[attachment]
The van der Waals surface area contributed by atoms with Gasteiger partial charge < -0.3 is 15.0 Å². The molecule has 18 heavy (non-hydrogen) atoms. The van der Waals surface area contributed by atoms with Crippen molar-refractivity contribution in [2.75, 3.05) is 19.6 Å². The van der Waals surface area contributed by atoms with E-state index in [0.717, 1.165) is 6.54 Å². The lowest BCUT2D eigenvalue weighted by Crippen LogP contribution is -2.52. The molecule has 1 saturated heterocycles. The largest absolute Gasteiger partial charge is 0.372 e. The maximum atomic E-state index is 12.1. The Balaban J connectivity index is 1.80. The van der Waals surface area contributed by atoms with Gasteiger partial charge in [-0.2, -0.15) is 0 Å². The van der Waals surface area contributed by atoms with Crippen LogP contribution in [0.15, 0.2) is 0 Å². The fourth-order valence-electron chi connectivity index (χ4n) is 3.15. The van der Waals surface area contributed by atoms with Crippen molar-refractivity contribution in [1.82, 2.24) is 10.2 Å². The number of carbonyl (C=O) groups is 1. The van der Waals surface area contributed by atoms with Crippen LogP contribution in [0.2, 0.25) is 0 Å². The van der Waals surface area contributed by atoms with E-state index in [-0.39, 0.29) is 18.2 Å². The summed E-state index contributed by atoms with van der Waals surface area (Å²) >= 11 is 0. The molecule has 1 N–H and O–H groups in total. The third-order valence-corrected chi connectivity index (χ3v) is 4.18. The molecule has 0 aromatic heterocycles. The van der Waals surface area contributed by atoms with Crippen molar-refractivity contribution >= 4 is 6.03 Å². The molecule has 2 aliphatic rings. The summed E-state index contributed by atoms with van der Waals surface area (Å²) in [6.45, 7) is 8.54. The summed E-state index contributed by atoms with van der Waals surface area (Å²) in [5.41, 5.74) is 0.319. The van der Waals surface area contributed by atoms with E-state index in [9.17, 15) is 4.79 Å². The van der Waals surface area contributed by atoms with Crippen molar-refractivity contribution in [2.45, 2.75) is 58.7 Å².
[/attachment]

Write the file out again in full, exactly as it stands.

The van der Waals surface area contributed by atoms with Gasteiger partial charge < -0.3 is 15.0 Å². The molecule has 18 heavy (non-hydrogen) atoms. The van der Waals surface area contributed by atoms with Crippen molar-refractivity contribution in [2.75, 3.05) is 19.6 Å². The van der Waals surface area contributed by atoms with E-state index in [0.717, 1.165) is 6.54 Å². The lowest BCUT2D eigenvalue weighted by Crippen LogP contribution is -2.52. The molecule has 1 saturated heterocycles. The largest absolute Gasteiger partial charge is 0.372 e. The maximum atomic E-state index is 12.1. The Balaban J connectivity index is 1.80. The van der Waals surface area contributed by atoms with Gasteiger partial charge in [-0.2, -0.15) is 0 Å². The van der Waals surface area contributed by atoms with Crippen LogP contribution in [0.15, 0.2) is 0 Å². The fourth-order valence-electron chi connectivity index (χ4n) is 3.15. The van der Waals surface area contributed by atoms with Crippen molar-refractivity contribution in [1.82, 2.24) is 10.2 Å². The number of carbonyl (C=O) groups is 1. The van der Waals surface area contributed by atoms with Crippen LogP contribution in [0.2, 0.25) is 0 Å². The van der Waals surface area contributed by atoms with E-state index in [-0.39, 0.29) is 18.2 Å². The summed E-state index contributed by atoms with van der Waals surface area (Å²) >= 11 is 0. The molecule has 1 N–H and O–H groups in total. The third-order valence-corrected chi connectivity index (χ3v) is 4.18. The molecule has 0 aromatic heterocycles. The van der Waals surface area contributed by atoms with Crippen molar-refractivity contribution >= 4 is 6.03 Å². The molecule has 2 aliphatic rings. The summed E-state index contributed by atoms with van der Waals surface area (Å²) in [6.45, 7) is 8.54. The summed E-state index contributed by atoms with van der Waals surface area (Å²) in [5.41, 5.74) is 0.319. The van der Waals surface area contributed by atoms with E-state index in [9.17, 15) is 4.79 Å². The van der Waals surface area contributed by atoms with Crippen molar-refractivity contribution in [2.45, 2.75) is 58.7 Å².